Justinian's Code of Law and Roman Emperors After Constantine

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  • 0:07 Effects of Constantine
  • 1:00 Julian & the Apostate
  • 1:43 Valens and Adrianople
  • 2:28 Theodosius
  • 3:07 Justinian
  • 4:48 Lesson Summary
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Lesson Transcript
Instructor: Jessica Whittemore

Jessica has taught junior high history and college seminar courses. She has a master's degree in education.

This lesson will highlight the emperors after Constantine. It will specifically explore the reign of Justinian and the famous Justinian code of law. It will also discuss the Apostate and the battle of Adrianople.

Effects of Constantine

When discussing Roman history, most of the emperors after Constantine don't get a lot of mention. In fact, other than perhaps Justinian, most people probably couldn't even name one. Today we're going to remedy this by exploring a few of the emperors after Constantine. Although we're going to focus mainly on Justinian, we'll still give a few others their day in the sun.

For starters, when Constantine converted to Christianity in the year 312 CE and then moved the capitol of the Roman Empire from Rome to Constantinople in the year 330, the Roman Empire drastically changed. The West, or Rome and its surrounding areas, faced continual invasion from the Germanic tribes of the North, while the Eastern regions of the Empire flourished. Now onto our emperors.

Julian & the Apostate

After Constantine, the first event and emperor really given much history-book playing time is Emperor Julian and his reign spanning 360-363. His claim to fame is his attempt to restore paganism to the Empire. Paganism refers to any religion other than Judaism or Christianity. History has termed this, the Apostate.

In short, Julian tried to undo Constantine's Christian reforms, calling for the Empire to return to the worship of their old gods. Unfortunately for Julian, he underestimated the sticking power of Christianity. His attempts at restoring paganism were overturned by his successor, Jovian.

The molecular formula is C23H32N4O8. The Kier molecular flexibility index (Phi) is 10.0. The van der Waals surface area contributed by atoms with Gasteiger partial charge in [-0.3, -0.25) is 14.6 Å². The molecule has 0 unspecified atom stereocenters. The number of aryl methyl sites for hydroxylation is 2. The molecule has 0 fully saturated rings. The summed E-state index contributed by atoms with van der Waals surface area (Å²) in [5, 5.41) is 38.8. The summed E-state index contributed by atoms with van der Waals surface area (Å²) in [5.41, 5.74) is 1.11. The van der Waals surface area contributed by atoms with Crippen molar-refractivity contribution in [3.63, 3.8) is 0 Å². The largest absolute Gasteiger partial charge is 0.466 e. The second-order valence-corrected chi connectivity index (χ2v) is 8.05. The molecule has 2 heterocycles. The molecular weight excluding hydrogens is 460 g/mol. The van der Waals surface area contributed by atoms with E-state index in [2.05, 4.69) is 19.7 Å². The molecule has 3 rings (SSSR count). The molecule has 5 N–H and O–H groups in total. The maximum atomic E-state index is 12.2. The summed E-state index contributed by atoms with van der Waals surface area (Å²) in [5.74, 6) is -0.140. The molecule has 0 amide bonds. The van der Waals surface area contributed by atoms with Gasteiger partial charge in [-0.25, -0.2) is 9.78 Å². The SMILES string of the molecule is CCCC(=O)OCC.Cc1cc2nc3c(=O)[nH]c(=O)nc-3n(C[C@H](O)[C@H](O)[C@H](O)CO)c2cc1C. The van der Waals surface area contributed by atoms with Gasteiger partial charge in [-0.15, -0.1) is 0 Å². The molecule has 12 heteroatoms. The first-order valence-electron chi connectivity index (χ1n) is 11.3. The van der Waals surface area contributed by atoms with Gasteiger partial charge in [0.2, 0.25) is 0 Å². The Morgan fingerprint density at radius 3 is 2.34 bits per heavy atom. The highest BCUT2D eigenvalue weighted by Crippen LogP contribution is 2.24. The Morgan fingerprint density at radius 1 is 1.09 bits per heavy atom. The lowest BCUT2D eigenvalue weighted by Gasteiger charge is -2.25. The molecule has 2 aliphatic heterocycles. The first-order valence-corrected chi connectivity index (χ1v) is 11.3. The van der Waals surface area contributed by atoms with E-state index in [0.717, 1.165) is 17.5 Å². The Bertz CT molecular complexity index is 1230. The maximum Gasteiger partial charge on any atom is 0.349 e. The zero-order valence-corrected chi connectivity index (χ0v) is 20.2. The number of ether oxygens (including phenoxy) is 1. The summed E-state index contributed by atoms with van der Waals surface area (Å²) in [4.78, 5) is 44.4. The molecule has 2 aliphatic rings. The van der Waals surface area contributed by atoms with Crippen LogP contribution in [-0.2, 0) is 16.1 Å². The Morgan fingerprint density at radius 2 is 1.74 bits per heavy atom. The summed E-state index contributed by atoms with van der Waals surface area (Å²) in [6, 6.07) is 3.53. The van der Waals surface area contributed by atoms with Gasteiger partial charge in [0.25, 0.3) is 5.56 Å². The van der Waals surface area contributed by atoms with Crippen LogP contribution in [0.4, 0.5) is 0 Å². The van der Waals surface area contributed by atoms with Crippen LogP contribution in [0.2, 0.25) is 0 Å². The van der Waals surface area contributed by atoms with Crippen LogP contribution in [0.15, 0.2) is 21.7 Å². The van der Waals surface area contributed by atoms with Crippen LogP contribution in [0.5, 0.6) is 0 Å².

Valens and Adrianople

The next noteworthy event we'll discuss is the entrance of the Huns into Europe and the Battle of Adrianople, occurring under Emperor Valens. The Huns were a warring and rather ruthless people from Asia. To put it very mildly, they were intent on claiming whatever land they came to.

When they entered Europe from the East, they pushed the Goths, or members of Germanic tribes, into the Roman Empire. Rather than declaring all-out war on these refugee-like Goths, the Empire folded them into its lands. This setup worked for a while, but soon the Germanic Goths rebelled and defeated the Roman army in the 378 Battle of Adrianople. Emperor Valens himself was killed in this famous battle.


The last event and emperor we'll discuss before getting to Justinian is Emperor Theodosius. He is known to history as the last emperor to rule both the Western and Eastern halves of the Empire. History tells us Theodosius' reign, which spanned 379-395, was one of violence and military vengeance. Any who dared cross him, or his imperial forces, was severely punished.

Despite his propensity toward violence, he is often referred to as Theodosius the Great. After all, he did manage to hold the Empire together during a very turbulent time.


Now, we come to Justinian. By the time Justinian came to the throne in the year 527, the Eastern Roman Empire was also known as the Byzantine Empire. It was Justinian's goal to bring the Empire back to its glory days. Not one to waste any time, he sent his military to reclaim much of the Western Empire that had been lost after the Battle of Adrianople and the fall of Rome. This even included Italy and the beloved city of Rome.

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